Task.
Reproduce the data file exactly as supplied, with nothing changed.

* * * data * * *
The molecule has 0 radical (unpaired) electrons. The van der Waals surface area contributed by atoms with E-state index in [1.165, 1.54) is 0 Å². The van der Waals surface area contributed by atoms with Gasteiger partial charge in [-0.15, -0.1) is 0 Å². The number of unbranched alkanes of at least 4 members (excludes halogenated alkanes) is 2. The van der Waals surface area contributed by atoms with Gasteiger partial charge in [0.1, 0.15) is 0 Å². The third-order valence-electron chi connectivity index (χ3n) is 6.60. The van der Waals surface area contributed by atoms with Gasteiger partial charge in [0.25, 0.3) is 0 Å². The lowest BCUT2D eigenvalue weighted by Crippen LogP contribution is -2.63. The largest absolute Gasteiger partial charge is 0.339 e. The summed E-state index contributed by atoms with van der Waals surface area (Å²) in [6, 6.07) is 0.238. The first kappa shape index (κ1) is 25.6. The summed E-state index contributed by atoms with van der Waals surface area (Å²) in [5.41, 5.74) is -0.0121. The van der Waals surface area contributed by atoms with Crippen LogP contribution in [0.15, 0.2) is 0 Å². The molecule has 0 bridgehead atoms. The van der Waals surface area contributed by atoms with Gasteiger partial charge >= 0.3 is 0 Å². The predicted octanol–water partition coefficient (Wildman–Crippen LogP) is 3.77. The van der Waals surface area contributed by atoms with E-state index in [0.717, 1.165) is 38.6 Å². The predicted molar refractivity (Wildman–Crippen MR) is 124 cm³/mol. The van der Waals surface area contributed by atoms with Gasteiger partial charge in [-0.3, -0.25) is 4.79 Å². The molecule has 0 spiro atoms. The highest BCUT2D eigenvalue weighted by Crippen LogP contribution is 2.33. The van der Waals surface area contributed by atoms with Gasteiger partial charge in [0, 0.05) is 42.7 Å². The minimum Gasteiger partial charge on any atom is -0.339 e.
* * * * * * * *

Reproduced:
The molecule has 0 radical (unpaired) electrons. The van der Waals surface area contributed by atoms with E-state index in [1.165, 1.54) is 0 Å². The van der Waals surface area contributed by atoms with Gasteiger partial charge in [-0.15, -0.1) is 0 Å². The number of unbranched alkanes of at least 4 members (excludes halogenated alkanes) is 2. The van der Waals surface area contributed by atoms with Gasteiger partial charge in [0.1, 0.15) is 0 Å². The third-order valence-electron chi connectivity index (χ3n) is 6.60. The van der Waals surface area contributed by atoms with Gasteiger partial charge in [0.25, 0.3) is 0 Å². The lowest BCUT2D eigenvalue weighted by Crippen LogP contribution is -2.63. The largest absolute Gasteiger partial charge is 0.339 e. The summed E-state index contributed by atoms with van der Waals surface area (Å²) in [6, 6.07) is 0.238. The first kappa shape index (κ1) is 25.6. The summed E-state index contributed by atoms with van der Waals surface area (Å²) in [5.41, 5.74) is -0.0121. The van der Waals surface area contributed by atoms with Crippen LogP contribution in [0.15, 0.2) is 0 Å². The molecule has 0 bridgehead atoms. The van der Waals surface area contributed by atoms with Gasteiger partial charge >= 0.3 is 0 Å². The predicted octanol–water partition coefficient (Wildman–Crippen LogP) is 3.77. The van der Waals surface area contributed by atoms with E-state index in [0.717, 1.165) is 38.6 Å². The predicted molar refractivity (Wildman–Crippen MR) is 124 cm³/mol. The van der Waals surface area contributed by atoms with Gasteiger partial charge in [-0.3, -0.25) is 4.79 Å². The molecule has 0 spiro atoms. The highest BCUT2D eigenvalue weighted by Crippen LogP contribution is 2.33. The van der Waals surface area contributed by atoms with Gasteiger partial charge in [0, 0.05) is 42.7 Å². The minimum Gasteiger partial charge on any atom is -0.339 e.